Creativity and innovation are nowadays seen as the keys to thrive in the present, and to crack the code to future success. They are a must-have in every new list of leadership skills published, the Holy Grail organizations crave for, the subject of countless studies and research.
For the curious minds, there are plenty of ways to deepen the understanding of what enables, stimulates and facilitates creativity and innovation. Just following Google search results will offer more than 980,000,000 windows to open.
One of my favorite ingredient is imagination, often left out from the conversation. We cannot innovate and create without the power of imagination, that leads us to see something in our minds never perceived before, or present in reality in its wholeness.
Imagination animated our childhood, when “making things up” was seen as the best playmate; Imaginary friends and imaginary worlds, figuring out new rules for old games, playing make-believe, stuffed animals and other toys endowed with human traits: we all counted upon our imagination to transform boredom into memorable moments.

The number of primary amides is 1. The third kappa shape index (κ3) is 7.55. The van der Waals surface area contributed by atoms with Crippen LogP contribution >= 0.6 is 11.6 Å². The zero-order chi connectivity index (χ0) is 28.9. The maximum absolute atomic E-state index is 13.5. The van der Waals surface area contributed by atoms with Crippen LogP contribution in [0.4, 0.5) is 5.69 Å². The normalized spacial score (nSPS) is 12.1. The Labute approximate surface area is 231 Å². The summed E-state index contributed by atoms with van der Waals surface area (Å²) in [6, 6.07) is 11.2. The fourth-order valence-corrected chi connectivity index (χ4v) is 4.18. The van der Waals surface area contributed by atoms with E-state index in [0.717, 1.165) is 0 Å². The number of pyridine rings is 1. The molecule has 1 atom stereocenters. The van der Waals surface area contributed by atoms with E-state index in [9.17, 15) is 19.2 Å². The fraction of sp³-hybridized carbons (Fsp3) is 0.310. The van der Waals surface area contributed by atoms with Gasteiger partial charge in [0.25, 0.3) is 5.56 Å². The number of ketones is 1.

Growing up, the space left for imagination got smaller and smaller, replaced by to-do lists and things to be taken care of. Well aware that time is a limited resource, we all want to make the most out of it. We feel the pressure to be always productive, efficient -to be always ON.
How would our lives be different, if we start to rekindle this precious gift we’re all born with?
Carl Sagan, astronomer and cosmologist, had his own answer to this question:
“Imagination will often carry us to worlds that never were, but without it we go nowhere.”